Colorlines.com, a daily, online news source produced by Race Forward, has educated me once again. Earlier this week, the site posted a story about the 100th anniversary of the Tulsa Race Massacre of 1921. According to Colorlines and the 8-minute video it posted—GreenwoodRising: #TulsaTriumphs—I’m not the only one who was unaware of this tragic, historic event.
A University of Oklahoma press release from March 2021 summarized the century-old story this way:
“The Tulsa Race Massacre occurred May 31 through June 1, 1921, when a white mob attacked residents, homes and businesses in Tulsa’s predominantly Black Greenwood neighborhood. The event remains one of the worst incidents of racial violence in U.S. history, and until recently, one of the least known. News reports from the time were largely suppressed or skewed, despite the fact that many people were killed and thousands left homeless.”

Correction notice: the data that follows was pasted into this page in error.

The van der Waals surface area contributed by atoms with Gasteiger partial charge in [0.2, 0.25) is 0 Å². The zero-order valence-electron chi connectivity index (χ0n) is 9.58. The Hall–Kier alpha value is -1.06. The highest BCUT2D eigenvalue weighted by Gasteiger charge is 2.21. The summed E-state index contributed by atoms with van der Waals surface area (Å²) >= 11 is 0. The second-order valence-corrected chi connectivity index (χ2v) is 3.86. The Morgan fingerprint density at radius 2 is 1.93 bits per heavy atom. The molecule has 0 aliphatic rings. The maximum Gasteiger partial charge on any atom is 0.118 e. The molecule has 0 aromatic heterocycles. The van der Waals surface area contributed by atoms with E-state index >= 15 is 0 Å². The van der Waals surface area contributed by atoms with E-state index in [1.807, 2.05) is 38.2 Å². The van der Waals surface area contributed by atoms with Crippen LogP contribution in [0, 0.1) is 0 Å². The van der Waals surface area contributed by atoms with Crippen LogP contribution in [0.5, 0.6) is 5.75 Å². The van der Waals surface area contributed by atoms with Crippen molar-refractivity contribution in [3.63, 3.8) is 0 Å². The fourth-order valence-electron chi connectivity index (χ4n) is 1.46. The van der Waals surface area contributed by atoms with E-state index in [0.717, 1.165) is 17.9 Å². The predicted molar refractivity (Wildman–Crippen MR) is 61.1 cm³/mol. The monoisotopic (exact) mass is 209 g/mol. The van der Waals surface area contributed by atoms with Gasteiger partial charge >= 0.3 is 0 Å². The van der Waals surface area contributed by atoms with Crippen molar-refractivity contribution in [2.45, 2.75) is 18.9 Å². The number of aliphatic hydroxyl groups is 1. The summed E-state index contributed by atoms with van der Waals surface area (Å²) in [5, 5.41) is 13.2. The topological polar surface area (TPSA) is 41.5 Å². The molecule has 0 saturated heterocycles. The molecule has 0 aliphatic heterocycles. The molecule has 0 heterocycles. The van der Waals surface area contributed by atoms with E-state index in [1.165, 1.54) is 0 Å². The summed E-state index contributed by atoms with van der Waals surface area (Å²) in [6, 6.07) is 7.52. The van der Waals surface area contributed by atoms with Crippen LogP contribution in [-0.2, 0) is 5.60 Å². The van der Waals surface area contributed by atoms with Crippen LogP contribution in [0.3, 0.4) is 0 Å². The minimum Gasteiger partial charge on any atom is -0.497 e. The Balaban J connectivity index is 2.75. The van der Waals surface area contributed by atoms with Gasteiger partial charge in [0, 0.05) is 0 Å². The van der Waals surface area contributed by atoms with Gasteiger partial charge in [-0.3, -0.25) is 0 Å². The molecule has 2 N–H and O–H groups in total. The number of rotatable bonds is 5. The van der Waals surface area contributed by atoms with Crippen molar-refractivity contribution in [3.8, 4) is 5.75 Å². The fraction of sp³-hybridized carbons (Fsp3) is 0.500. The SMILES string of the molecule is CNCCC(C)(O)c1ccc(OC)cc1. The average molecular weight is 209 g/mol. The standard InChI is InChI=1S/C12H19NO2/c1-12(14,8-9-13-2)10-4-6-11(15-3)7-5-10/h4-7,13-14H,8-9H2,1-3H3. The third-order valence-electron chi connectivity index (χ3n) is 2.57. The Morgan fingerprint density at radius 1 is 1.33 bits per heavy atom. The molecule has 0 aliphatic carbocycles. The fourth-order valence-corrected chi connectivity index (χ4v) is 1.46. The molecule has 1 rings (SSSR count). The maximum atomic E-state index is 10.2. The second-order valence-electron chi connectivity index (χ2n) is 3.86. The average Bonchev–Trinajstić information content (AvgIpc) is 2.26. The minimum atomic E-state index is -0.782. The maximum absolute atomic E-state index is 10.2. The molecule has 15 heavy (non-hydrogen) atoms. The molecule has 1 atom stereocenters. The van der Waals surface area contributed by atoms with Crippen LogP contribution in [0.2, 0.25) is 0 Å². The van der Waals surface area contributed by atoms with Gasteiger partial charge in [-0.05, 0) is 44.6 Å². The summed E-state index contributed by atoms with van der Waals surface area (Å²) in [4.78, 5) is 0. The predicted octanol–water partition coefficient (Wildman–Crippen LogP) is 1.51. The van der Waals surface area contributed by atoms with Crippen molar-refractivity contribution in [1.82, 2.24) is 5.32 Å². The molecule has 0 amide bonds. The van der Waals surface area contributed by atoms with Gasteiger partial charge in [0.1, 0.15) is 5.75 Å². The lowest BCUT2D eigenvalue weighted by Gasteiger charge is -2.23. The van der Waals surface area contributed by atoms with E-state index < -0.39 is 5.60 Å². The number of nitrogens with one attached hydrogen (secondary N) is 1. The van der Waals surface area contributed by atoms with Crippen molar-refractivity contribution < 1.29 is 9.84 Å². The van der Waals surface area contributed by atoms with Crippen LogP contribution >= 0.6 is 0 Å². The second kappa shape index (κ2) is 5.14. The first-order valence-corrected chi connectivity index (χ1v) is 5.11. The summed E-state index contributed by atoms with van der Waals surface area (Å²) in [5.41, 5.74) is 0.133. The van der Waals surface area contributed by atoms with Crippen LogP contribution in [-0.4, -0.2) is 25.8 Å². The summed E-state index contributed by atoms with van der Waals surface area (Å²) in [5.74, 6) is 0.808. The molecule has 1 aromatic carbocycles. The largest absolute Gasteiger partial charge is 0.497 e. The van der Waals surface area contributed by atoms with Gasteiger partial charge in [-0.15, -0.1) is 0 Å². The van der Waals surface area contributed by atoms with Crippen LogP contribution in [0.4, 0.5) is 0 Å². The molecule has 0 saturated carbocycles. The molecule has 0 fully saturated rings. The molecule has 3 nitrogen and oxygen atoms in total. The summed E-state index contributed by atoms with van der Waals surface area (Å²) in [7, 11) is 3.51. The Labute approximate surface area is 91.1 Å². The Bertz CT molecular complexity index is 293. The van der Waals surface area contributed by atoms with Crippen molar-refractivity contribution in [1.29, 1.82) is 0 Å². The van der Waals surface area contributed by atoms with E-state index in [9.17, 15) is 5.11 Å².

Colorlines reporting led me to its “10 Ways to Commemorate the 100th Anniversary of the Tulsa Race Massacre,” including the film below. The video gives an overview of this heinous crime and also shows how this story, like so many about white supremacy in the U.S., had been buried.
GreenwoodRising : #TulsaTriumphs from Atria Creative on Vimeo.
Along the way through the Colorlines commemoration list, I came upon more sources to fill in the gaps of my knowledge about the massacre. I recommend these if you want to learn more:
The Tulsa Historical Society and Museum description of the massacre
“Black Wall Street History of the Tulsa Race Massacre of 1921” by Bank Greenwood.
From Black History Studies, a trailer for the documentary, “Black Wall Street: Before They Die!”
Four years ago I wrote about my woefully inadequate knowledge of history in my post, “Don’t Know Enough About History.” I still have a lot to learn, and I’m grateful for teachers like Colorlines.